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Parallels
3:44 am
Sat August 3, 2013

Bhutan's New Prime Minister Says Happiness Isn't Everything

Tshering Tobgay receives appointment as prime minister in the Bhutanese capital, Thimpu, last week.
AFP AFP/Getty Images

Originally published on Sat August 3, 2013 7:28 am

Sad but true, Bhutan's Gross National Happiness index is not immune to politics.

Much has been made in recent years of the measure preferred by the tiny Buddhist kingdom over such cold and utilitarian Western-style metrics as gross domestic product.

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Ecstatic Voices
1:03 am
Sat August 3, 2013

Songs Of Africa: Beautiful Music With A Violent History

Fred Onovwerosuoke founded the St. Louis African Chorus 20 years ago.
Courtesy of the artist

Originally published on Sun August 4, 2013 9:00 am

For the next year, NPR will take a musical journey across America, which is one of the most religiously diverse countries on earth. We want to discover and celebrate the many ways in which people make spiritual music — individually and collectively, inside and outside houses of worship.

The founder of the choral group Sounds of Africa is Fred Onovwerosuoke. He was born in Ghana and brought up in Nigeria, and his choir in the heart of the U.S. — St. Louis, Mo., to be exact — has recorded his arrangements of African sacred music by a composer named Ikoli Harcourt Whyte.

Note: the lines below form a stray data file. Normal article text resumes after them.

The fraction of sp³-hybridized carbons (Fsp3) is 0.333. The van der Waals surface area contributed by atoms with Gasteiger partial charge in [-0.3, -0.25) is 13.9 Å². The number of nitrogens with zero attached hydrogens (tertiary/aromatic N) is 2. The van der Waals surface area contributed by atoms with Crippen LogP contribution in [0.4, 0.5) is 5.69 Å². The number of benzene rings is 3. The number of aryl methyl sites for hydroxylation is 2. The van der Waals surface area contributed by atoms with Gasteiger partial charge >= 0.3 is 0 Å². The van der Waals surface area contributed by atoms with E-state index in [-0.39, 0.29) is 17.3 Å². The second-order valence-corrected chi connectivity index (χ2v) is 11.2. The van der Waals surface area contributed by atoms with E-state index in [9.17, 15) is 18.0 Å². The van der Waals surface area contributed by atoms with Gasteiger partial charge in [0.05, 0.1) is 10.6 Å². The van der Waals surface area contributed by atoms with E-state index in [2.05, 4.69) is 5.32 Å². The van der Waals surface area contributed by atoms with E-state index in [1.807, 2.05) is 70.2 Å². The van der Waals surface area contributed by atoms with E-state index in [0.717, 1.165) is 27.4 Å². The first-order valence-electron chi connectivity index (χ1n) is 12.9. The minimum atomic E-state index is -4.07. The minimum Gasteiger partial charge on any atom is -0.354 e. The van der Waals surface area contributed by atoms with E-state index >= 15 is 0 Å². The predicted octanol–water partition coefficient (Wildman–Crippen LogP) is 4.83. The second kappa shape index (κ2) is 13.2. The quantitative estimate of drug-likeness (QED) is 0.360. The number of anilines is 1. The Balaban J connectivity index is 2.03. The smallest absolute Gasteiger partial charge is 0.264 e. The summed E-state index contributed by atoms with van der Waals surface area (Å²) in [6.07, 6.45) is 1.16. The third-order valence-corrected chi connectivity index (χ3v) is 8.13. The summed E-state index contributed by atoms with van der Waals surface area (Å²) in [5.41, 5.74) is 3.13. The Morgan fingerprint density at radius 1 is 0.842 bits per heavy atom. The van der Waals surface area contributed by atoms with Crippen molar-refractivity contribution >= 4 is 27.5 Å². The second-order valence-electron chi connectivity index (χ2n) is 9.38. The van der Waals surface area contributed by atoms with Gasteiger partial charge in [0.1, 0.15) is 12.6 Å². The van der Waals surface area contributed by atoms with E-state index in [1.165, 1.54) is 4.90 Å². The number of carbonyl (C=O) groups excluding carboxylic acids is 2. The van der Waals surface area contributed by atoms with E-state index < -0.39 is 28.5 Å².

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Wait Wait...Don't Tell Me!
6:54 pm
Fri August 2, 2013

Not My Job: Charles Frazier Gets Quizzed On Frasier Crane

Greg Martin Courtesy of Charles Frazier

Originally published on Sat August 3, 2013 11:37 am

There are plenty of small-town guys who stick around, get a boring job and dream of writing a great novel. And nothing ticks off those guys like the ones who actually pull it off: Charles Frazier's first novel, Cold Mountain, was an international best-seller, and he followed it up with Thirteen Moons and Nightwoods.